Oh, the weather outside is frightful and the Iranians are less than delightful. The Iraqis are telling them to go, let it snow, let it snow, let it snow. Oil shows no signs of stopping, but the supply should get us dropping. The temperatures are way down low, let it snow, let it snow. Let it snow.
Oil is rising as the East gets buried in snow, snow and more snow. Weather and geo-politics are supporting oil even in the face of overwhelming supply and a glut of spare production capacity. While the temperatures are dropping, here in the U.S. the geo-political tensions are heating up.
Oil rallied on reports that Iranian troops took over an inactive Iraqi oil field. The Iranian military seem to be playing takeover hokey pokey. You put you left flank in, you pull your troops back out, you but your right flank in, and you shake it all about. The New York Times reports that Iranian soldiers who had been occupying part of a disputed Iraqi oil field had withdrawn, ending the three-day standoff. Still Labeed Abawi, Iraq’s deputy foreign affairs minister, said some Iranian troops remained in Iraq. “They withdrew from the field, but they are not completely out of Iraqi territory”.
This of course has the market worried. The big question is what are the Iranians thinking? What are they ever thinking or do they think at all? This border dispute comes at a very sensitive time as the world is getting ready to lay the hammer down on the country with sanctions because they lied about their nuclear ambitions. They lied about their missiles and they lied to their own people about who won the Iranian election. With civil unrest rising up in the country they may start a skirmish with Iraq to try to divert attention from the fact that it has been the Iranian leaders that led the country’s economy down a path that will offer more pain to the Iranian citizens.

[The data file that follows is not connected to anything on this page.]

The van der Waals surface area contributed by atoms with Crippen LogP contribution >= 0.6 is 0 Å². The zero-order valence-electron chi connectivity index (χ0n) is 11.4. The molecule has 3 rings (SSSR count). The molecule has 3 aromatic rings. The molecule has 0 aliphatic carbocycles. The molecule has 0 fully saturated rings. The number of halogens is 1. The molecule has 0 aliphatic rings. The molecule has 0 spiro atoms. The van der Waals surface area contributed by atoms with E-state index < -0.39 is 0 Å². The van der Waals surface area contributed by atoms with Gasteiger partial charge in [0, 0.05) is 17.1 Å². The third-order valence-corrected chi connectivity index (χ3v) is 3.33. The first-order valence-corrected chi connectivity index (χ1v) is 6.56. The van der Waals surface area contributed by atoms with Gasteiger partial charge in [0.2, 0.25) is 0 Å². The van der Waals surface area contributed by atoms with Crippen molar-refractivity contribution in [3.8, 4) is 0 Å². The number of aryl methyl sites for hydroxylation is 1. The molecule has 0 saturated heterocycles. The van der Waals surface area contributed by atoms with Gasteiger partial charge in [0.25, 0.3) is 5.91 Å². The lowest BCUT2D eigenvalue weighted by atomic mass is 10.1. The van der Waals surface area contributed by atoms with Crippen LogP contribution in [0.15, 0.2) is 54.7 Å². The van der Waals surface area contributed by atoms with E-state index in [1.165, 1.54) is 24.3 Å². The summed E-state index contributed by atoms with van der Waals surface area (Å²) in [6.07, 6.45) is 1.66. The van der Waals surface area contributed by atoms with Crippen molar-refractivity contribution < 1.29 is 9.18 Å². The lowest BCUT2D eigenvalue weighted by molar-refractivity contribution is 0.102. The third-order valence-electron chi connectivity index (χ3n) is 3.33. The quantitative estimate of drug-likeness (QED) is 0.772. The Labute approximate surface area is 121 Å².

The New York Times also reported that Iraq said it had halted oil exports from a major pipeline in the northern part of the country after it was damaged in an attack. The pipeline carries about 450,000 barrels of oil a day, most from the area around Kirkuk, to the Turkish port of Ceyhan.
That is not the only unrest we have in the world of oil. Nigeria: MEND The Movement for the Emancipation of the Nigerian Delta is back with a pipeline explosion over the weekend. This kind of thing is why Shell wants to get out of Nigeria. The Wall Street Journal is reporting that Royal Dutch Shell PLC is seeking buyers for 10 of its Nigerian onshore oil-production assets following years of militant attacks on its facilities that have squeezed the company's profit. The WSJ says that the oil fields have a market value of $4 billion to $5 billion and represent proven oil reserves of about 100 million barrels. The Anglo-Dutch company, for decades Nigeria's biggest foreign oil operator by production, is looking to dispose of the blocks in the first and second quarter.
It is the last trading day for January crude. The February crude oil major resistance is $76.50. We would like to sell rallies with stops above this area. The concern of course taking a position over the holiday period with the Iran/Iraq situation that may heat up again. We are having more attacks in Nigeria as well. And we have to remember that this is the season of Russian and Ukraine gas disputes though there is no sign at this point of that developing.
The bottom line is holiday thinned markets can be treacherous and you have to be wary about your short positions. Still barring any major development we should see oil start to fall. We still like the ranges on the products.
Phil Flynn is senior energy analyst for PFGBest Research and a Fox Business Network contributor. He can be reached at (800) 935-6487 or at email@example.com.